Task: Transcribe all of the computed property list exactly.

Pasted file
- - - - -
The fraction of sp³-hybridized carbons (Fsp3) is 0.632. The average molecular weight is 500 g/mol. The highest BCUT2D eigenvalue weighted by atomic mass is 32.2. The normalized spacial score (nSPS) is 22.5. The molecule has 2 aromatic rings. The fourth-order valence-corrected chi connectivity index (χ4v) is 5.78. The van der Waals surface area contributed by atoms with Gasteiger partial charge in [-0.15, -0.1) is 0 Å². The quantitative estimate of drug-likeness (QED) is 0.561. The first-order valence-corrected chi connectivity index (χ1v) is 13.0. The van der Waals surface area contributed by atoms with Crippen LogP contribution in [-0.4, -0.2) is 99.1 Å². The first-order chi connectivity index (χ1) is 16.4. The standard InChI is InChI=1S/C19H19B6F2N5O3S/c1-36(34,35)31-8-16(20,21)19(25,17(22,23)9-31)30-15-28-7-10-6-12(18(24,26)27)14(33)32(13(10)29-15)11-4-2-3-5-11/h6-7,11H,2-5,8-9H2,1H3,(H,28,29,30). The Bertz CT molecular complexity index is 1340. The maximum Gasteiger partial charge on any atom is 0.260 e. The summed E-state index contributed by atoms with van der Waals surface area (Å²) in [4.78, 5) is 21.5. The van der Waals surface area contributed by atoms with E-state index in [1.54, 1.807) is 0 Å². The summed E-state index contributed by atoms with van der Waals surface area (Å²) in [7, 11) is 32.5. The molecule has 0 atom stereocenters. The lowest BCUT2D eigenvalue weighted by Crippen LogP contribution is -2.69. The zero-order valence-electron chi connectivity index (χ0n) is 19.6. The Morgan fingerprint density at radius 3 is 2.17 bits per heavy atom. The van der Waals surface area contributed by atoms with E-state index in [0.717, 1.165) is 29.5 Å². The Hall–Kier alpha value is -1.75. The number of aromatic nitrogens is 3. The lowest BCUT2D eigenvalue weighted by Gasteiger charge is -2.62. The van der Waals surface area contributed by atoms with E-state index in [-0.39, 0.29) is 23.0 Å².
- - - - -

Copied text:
The fraction of sp³-hybridized carbons (Fsp3) is 0.632. The average molecular weight is 500 g/mol. The highest BCUT2D eigenvalue weighted by atomic mass is 32.2. The normalized spacial score (nSPS) is 22.5. The molecule has 2 aromatic rings. The fourth-order valence-corrected chi connectivity index (χ4v) is 5.78. The van der Waals surface area contributed by atoms with Gasteiger partial charge in [-0.15, -0.1) is 0 Å². The quantitative estimate of drug-likeness (QED) is 0.561. The first-order valence-corrected chi connectivity index (χ1v) is 13.0. The van der Waals surface area contributed by atoms with Crippen LogP contribution in [-0.4, -0.2) is 99.1 Å². The first-order chi connectivity index (χ1) is 16.4. The standard InChI is InChI=1S/C19H19B6F2N5O3S/c1-36(34,35)31-8-16(20,21)19(25,17(22,23)9-31)30-15-28-7-10-6-12(18(24,26)27)14(33)32(13(10)29-15)11-4-2-3-5-11/h6-7,11H,2-5,8-9H2,1H3,(H,28,29,30). The Bertz CT molecular complexity index is 1340. The maximum Gasteiger partial charge on any atom is 0.260 e. The summed E-state index contributed by atoms with van der Waals surface area (Å²) in [4.78, 5) is 21.5. The van der Waals surface area contributed by atoms with E-state index in [1.54, 1.807) is 0 Å². The summed E-state index contributed by atoms with van der Waals surface area (Å²) in [7, 11) is 32.5. The molecule has 0 atom stereocenters. The lowest BCUT2D eigenvalue weighted by Crippen LogP contribution is -2.69. The zero-order valence-electron chi connectivity index (χ0n) is 19.6. The Morgan fingerprint density at radius 3 is 2.17 bits per heavy atom. The van der Waals surface area contributed by atoms with E-state index in [0.717, 1.165) is 29.5 Å². The Hall–Kier alpha value is -1.75. The number of aromatic nitrogens is 3. The lowest BCUT2D eigenvalue weighted by Gasteiger charge is -2.62. The van der Waals surface area contributed by atoms with E-state index in [-0.39, 0.29) is 23.0 Å².